No, Benadryl Does Not Cure Rattlesnake Bite.

The latest bit of rattlesnake misinformation is spreading fast, showing up all over the place these last week or so. It claims people living in “rattlesnake country” (i.e., almost anywhere in the U.S.) should keep plenty of Benadryl on-hand, being a miracle cure that works must faster than tried-and-true antivenom.

Before getting into specifics – if you read no further: the quotation below is all highly inaccurate; do not spread false medical advice. If you have shared this post, delete it. There are no folksy home remedies for a rattlesnake bite. There are no essential oils or homeopathic water pills that will work. Venom does not care about how you feel about science, Western medicine, and the healthcare system as it destroys your body.

Here’s the latest iteration, shared today many hundreds of times across Facebook:

Important info about keeping Benadryl with you –
For all of us in Rattlesnake country: I have learned something new that I thought was important enough that I wanted to pass on. Our hired man was bitten by a rattlesnake a few days ago. He was getting ready to bale and turned over a windrow to check the moisture and the snake was in it. It wrapped around his arm and bit him on the underside of the wrist. Luckily it was not a severe bite, the fang marks were clear, but not deep enough to draw blood. He came straight to the house and we got ice on it and had him to the hospital within an hour. I called ahead so the emergency room was ready for him. By the time he got there his arm was starting to swell to the shoulder and his throat was getting tight. The first thing the emergency room did was give him Benadryl. Apparently antivenom must be received within 4 hours of the snakebite, but the immediate threat is swelling and death of tissue, which was treated with the Benadryl. The swelling in his arm and throat started going down right away. The anti-venom medicine had to be prepared and was not ready for a couple of hours. He ended up getting two doses of antivenom and spent the night in the hospital, where they drew blood every three hours, but came home healthy the next day and went back to work. 
I have always carried liquid Benadryl in all of the pickups because I am allergic to bee stings. After this happened I went out to check my supplies. All three of the bottles I had been carrying behind the seats in my emergency kits had been in there quite a while and had cracked and the liquid was gone. So that wasn’t going to be any help at all if we did need it.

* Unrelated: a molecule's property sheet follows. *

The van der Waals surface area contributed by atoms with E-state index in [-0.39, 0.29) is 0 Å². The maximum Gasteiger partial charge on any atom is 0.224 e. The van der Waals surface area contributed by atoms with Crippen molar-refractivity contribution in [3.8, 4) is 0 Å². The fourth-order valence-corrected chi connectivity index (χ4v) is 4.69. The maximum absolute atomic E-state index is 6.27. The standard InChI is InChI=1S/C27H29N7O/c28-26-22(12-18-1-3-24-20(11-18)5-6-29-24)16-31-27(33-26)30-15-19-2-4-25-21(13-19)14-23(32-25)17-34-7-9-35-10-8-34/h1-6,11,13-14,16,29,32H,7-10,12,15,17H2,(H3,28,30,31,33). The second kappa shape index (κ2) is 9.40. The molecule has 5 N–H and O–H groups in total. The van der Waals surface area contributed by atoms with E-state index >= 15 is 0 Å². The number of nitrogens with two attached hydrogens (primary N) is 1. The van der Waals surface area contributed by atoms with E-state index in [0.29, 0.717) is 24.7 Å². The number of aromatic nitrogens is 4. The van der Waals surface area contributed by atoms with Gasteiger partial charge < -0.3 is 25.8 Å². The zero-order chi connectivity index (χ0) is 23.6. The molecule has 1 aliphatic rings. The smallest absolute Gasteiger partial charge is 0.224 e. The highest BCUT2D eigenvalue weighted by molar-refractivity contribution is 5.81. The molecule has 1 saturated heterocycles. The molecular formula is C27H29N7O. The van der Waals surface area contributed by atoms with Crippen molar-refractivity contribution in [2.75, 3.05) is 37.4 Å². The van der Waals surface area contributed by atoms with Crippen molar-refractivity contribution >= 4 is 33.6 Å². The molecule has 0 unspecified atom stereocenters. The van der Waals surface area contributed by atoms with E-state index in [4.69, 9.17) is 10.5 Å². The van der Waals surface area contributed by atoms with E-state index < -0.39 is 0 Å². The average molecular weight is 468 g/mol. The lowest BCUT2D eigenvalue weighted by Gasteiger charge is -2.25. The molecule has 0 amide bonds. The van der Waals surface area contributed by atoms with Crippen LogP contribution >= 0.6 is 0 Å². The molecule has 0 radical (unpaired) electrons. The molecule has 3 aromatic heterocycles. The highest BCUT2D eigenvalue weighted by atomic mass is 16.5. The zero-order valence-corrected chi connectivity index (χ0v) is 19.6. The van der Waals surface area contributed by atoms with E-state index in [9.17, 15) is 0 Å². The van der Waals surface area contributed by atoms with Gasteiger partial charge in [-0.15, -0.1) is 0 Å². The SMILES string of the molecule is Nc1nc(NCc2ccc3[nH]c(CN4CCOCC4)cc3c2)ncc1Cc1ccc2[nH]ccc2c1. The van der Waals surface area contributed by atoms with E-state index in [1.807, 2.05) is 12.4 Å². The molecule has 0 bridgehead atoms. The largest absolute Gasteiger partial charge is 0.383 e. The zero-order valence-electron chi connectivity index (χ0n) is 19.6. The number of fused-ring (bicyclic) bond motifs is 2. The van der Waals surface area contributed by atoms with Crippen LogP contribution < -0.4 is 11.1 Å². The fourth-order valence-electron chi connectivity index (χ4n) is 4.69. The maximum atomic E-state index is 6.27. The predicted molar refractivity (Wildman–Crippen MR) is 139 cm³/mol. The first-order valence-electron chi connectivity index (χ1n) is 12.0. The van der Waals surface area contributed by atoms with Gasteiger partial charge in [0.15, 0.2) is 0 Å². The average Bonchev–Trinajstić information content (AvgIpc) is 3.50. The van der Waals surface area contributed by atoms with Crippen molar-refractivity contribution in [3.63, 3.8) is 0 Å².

My daughter, who is a nurse, told me to go buy the children’s chewable Benadryl instead. It is given according to body weight, so can be used for adults also, just give a larger dose. She said if you chew it and hold it in your mouth it will absorb just as fast or faster through the membranes of the mouth than from the stomach. The box doesn’t take much room and can be thrown into the glove compartment or saddle bags or a back pack if hiking, etc. Makes sense to me, and it might save a life.

This is not good information. Starting with the tale of the rattlesnake that wraps itself around the person’s arm before biting, and getting worse from there. The rest, seems like a third-party interpretation of a possibly real story that has been distorted and misunderstood until twisted into this last form.

Benadryl is used in the protocol of some paramedics and hospitals as a response to anaphylaxis. This does not mean, however, that it should be expected to delay the effect of the venom, as is suggested in the post.

The post author’s daughter might indeed be a nurse, but let’s try some more qualified individuals. The best breakdown is a Facebook comment from Dr. Nick Brandehoff, Emergency Medicine/Medical Toxicologist at UCSF Fresno, which details just how little Benadryl helps as an emergency snake bite treatment. This statement has also been backed by the Florida Snakebite Institute as well as doctors and staff of the National Snakebite Support Facebook Group.

Hi Everyone, I wanted to address the poor information about the use of Benadryl (diphenhydramine) making the rounds on several snakebite forums. Benadryl is ineffective for treating a venomous snakebite, even as a temporizing measure in the back country for the following reasons.
1) Pit viper envenomations in the US cause local tissue injury from direct venom effect. The cell death causes swelling and pain from the release of intracellular contents as the cell dies. Furthermore, venom causes blood vessels to become “leaky” resulting in further swelling, redness, and pain as fluid leaves our blood vessels and enter the tissues. Benadryl does nothing to negate these effects.